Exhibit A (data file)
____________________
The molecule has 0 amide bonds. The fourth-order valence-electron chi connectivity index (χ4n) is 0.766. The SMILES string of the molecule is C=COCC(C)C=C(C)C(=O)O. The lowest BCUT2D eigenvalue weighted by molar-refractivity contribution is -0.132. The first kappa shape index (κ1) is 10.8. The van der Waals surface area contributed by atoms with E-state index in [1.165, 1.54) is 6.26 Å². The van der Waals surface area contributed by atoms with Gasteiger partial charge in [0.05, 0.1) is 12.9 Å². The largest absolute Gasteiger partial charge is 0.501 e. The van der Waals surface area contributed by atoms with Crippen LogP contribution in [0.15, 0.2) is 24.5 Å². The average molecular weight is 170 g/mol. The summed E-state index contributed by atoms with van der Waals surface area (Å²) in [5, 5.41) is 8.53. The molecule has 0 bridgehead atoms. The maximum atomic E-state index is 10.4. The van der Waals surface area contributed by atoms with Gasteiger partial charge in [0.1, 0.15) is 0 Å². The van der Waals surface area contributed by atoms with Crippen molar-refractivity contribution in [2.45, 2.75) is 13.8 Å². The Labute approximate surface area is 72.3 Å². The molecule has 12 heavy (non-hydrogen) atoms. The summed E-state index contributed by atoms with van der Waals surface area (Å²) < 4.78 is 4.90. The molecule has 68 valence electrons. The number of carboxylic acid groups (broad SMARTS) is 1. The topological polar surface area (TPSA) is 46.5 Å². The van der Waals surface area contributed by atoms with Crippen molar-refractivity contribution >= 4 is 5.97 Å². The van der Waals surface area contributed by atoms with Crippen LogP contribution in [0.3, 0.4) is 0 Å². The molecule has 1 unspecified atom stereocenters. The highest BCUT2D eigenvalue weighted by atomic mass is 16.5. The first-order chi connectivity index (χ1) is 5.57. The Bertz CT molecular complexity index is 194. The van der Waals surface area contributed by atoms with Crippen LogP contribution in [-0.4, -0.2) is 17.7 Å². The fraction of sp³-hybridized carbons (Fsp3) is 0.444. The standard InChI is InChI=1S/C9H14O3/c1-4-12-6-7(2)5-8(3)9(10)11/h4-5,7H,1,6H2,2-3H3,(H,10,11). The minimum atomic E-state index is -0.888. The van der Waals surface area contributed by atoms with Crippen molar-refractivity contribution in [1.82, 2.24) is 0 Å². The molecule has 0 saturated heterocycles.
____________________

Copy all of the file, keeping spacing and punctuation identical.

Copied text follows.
The molecule has 0 amide bonds. The fourth-order valence-electron chi connectivity index (χ4n) is 0.766. The SMILES string of the molecule is C=COCC(C)C=C(C)C(=O)O. The lowest BCUT2D eigenvalue weighted by molar-refractivity contribution is -0.132. The first kappa shape index (κ1) is 10.8. The van der Waals surface area contributed by atoms with E-state index in [1.165, 1.54) is 6.26 Å². The van der Waals surface area contributed by atoms with Gasteiger partial charge in [0.05, 0.1) is 12.9 Å². The largest absolute Gasteiger partial charge is 0.501 e. The van der Waals surface area contributed by atoms with Crippen LogP contribution in [0.15, 0.2) is 24.5 Å². The average molecular weight is 170 g/mol. The summed E-state index contributed by atoms with van der Waals surface area (Å²) in [5, 5.41) is 8.53. The molecule has 0 bridgehead atoms. The maximum atomic E-state index is 10.4. The van der Waals surface area contributed by atoms with Gasteiger partial charge in [0.1, 0.15) is 0 Å². The van der Waals surface area contributed by atoms with Crippen molar-refractivity contribution in [2.45, 2.75) is 13.8 Å². The Labute approximate surface area is 72.3 Å². The molecule has 12 heavy (non-hydrogen) atoms. The summed E-state index contributed by atoms with van der Waals surface area (Å²) < 4.78 is 4.90. The molecule has 68 valence electrons. The number of carboxylic acid groups (broad SMARTS) is 1. The topological polar surface area (TPSA) is 46.5 Å². The van der Waals surface area contributed by atoms with Crippen molar-refractivity contribution >= 4 is 5.97 Å². The van der Waals surface area contributed by atoms with Crippen LogP contribution in [0.3, 0.4) is 0 Å². The molecule has 1 unspecified atom stereocenters. The highest BCUT2D eigenvalue weighted by atomic mass is 16.5. The first-order chi connectivity index (χ1) is 5.57. The Bertz CT molecular complexity index is 194. The van der Waals surface area contributed by atoms with Crippen LogP contribution in [-0.4, -0.2) is 17.7 Å². The fraction of sp³-hybridized carbons (Fsp3) is 0.444. The standard InChI is InChI=1S/C9H14O3/c1-4-12-6-7(2)5-8(3)9(10)11/h4-5,7H,1,6H2,2-3H3,(H,10,11). The minimum atomic E-state index is -0.888. The van der Waals surface area contributed by atoms with Crippen molar-refractivity contribution in [1.82, 2.24) is 0 Å². The molecule has 0 saturated heterocycles.